Lots of sites offering tutoring, support, ideas, editing and guidance to writers started generously offering loads of services for free. The world is in trouble and people wanted to help in the ways they could.
Indeed, initially, Twitter started glowing with word count achieved, five hundred words today, a thousand, five thousand this week. Over just a couple of weeks though, those Tweets celebrating word count achievement seemed to diminish in number. The voices of others started to appear much more frequently – people struggling to write, struggling to continue with WIP’s, to research or create new works. Writers on Twitter (in particular @WritingCommunity and @AcademicChatter) wrote of the absence of will, or ideas and the presence of fatigue, anxiety, fear and grief.
I have a writing plan for this year. I wrote about it on my first post this year’s blog. I intend to submit to a writing competition every month, and, post a writing process piece here on my blog. I have enjoyed it so far and been energised by some of the personal challenges I set myself (sonnet writing, for example) and the deadlines required by competition guidelines. It has been fun.
Competitions for April included one poetry competition which I submitted to very early in the month. I started two short stories – each with competition given themes, one with a target of 1500 words, the other of 3,000.
I love writing. As other writers know, it can feel like a delicious drug. I fall into the words I write about; I can see my characters, hear their words, smell their scent, know their flaws. I once saw it described as a writers playground, and this fits my own experience of creative writing.
One of my short story WIP’s (the 3k one) started strongly. I had to describe a tin box dug up in a garden and I could almost smell the soil and taste the leaf mould on my tongue. If I closed my eyes, I could feel the curved edges of the box under my fingers.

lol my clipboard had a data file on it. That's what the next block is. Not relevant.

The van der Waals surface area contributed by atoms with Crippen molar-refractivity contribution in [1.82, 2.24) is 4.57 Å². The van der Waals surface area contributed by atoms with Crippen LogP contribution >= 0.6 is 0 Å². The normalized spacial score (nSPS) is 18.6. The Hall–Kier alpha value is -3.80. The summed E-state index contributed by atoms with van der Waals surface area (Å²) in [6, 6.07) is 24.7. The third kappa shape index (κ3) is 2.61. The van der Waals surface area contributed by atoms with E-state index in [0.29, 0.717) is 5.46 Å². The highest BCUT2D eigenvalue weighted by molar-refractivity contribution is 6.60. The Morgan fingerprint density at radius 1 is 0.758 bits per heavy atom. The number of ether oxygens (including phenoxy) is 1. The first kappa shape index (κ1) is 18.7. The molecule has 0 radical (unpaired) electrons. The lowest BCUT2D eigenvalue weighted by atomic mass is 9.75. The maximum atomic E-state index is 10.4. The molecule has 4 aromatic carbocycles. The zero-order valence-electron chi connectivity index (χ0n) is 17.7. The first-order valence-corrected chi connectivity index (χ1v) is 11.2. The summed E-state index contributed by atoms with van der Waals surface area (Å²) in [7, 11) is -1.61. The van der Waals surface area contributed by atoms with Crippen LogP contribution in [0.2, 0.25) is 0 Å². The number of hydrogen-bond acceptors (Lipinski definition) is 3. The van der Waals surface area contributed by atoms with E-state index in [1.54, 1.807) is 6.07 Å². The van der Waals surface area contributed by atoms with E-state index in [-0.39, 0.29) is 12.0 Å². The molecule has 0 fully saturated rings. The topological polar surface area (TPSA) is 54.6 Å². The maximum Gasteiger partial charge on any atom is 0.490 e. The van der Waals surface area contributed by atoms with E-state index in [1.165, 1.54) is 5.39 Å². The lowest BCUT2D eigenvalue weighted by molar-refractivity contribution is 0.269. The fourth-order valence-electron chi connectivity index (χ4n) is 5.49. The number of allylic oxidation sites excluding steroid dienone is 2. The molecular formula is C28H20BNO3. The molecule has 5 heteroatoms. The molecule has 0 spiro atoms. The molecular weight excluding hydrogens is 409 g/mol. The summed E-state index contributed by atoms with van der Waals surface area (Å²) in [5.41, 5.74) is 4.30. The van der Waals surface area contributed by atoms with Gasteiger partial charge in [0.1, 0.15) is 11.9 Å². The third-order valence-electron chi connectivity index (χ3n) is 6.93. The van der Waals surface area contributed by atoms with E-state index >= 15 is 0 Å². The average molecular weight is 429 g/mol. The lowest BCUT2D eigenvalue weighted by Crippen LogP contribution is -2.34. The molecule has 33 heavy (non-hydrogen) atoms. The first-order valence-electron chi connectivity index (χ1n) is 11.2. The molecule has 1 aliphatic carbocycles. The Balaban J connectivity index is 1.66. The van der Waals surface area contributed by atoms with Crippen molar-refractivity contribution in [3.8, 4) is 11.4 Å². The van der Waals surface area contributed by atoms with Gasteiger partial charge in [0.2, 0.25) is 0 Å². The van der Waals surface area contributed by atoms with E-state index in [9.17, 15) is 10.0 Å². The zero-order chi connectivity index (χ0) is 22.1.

My second story had an unusual and bold first sentence. I had no idea where it was going – I had no plan, just the good opening line – so I was amused to see how it would pan out. I tend to plot a rough arc, but for this story, I would travel where it took me. It promised a bit of an adventure.
I feel lazy, sloppy, inadequate, frustrated, confused. All this time, when so many people are in much, much worse circumstances than I am, I am wasting this valuable ‘free’ time and proving that old ‘imposter syndrome’ is true – I am not a proper writer. Tweets evidence that I am certainly not alone. Some people are rocking their word count. I am full of respect and admiration for them, but there are many more (writers in particular – both academic and creative – I am not sure if this has resonance with other creative endeavours) who report feeling lost, with low energy, no motivation and significantly diminished creativity.
A few days ago, I saw a tweet from Thrive Manchester (@ThriveMcr – April 17 2020). Thrive Manchester is a charity established to facilitate positive mental and physical health in the people of Manchester.